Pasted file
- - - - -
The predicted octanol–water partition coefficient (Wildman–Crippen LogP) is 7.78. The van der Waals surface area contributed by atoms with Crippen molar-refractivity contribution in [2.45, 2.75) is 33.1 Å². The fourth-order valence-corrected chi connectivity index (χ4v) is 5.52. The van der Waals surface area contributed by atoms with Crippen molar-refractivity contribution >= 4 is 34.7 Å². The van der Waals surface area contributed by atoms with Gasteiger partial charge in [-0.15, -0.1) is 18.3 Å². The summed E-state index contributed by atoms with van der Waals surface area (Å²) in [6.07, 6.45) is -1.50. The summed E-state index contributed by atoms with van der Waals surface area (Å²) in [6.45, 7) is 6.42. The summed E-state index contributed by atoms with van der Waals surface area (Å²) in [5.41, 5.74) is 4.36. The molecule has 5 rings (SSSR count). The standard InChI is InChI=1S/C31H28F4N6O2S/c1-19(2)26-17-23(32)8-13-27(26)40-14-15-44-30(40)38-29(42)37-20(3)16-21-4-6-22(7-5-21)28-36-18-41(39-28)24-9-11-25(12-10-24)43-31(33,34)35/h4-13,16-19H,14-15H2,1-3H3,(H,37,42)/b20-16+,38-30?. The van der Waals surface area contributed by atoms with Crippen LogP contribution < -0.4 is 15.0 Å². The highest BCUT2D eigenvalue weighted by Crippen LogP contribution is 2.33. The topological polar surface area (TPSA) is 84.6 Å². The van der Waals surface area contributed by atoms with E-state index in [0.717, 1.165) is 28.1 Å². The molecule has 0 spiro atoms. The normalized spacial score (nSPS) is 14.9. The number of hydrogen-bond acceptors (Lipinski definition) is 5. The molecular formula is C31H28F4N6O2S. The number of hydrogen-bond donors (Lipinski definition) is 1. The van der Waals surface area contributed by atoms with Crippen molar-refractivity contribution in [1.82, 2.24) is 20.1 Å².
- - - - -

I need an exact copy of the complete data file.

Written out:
The predicted octanol–water partition coefficient (Wildman–Crippen LogP) is 7.78. The van der Waals surface area contributed by atoms with Crippen molar-refractivity contribution in [2.45, 2.75) is 33.1 Å². The fourth-order valence-corrected chi connectivity index (χ4v) is 5.52. The van der Waals surface area contributed by atoms with Crippen molar-refractivity contribution >= 4 is 34.7 Å². The van der Waals surface area contributed by atoms with Gasteiger partial charge in [-0.15, -0.1) is 18.3 Å². The summed E-state index contributed by atoms with van der Waals surface area (Å²) in [6.07, 6.45) is -1.50. The summed E-state index contributed by atoms with van der Waals surface area (Å²) in [6.45, 7) is 6.42. The summed E-state index contributed by atoms with van der Waals surface area (Å²) in [5.41, 5.74) is 4.36. The molecule has 5 rings (SSSR count). The standard InChI is InChI=1S/C31H28F4N6O2S/c1-19(2)26-17-23(32)8-13-27(26)40-14-15-44-30(40)38-29(42)37-20(3)16-21-4-6-22(7-5-21)28-36-18-41(39-28)24-9-11-25(12-10-24)43-31(33,34)35/h4-13,16-19H,14-15H2,1-3H3,(H,37,42)/b20-16+,38-30?. The van der Waals surface area contributed by atoms with Crippen LogP contribution < -0.4 is 15.0 Å². The highest BCUT2D eigenvalue weighted by Crippen LogP contribution is 2.33. The topological polar surface area (TPSA) is 84.6 Å². The van der Waals surface area contributed by atoms with E-state index in [0.717, 1.165) is 28.1 Å². The molecule has 0 spiro atoms. The normalized spacial score (nSPS) is 14.9. The number of hydrogen-bond acceptors (Lipinski definition) is 5. The molecular formula is C31H28F4N6O2S. The number of hydrogen-bond donors (Lipinski definition) is 1. The van der Waals surface area contributed by atoms with Crippen molar-refractivity contribution in [1.82, 2.24) is 20.1 Å².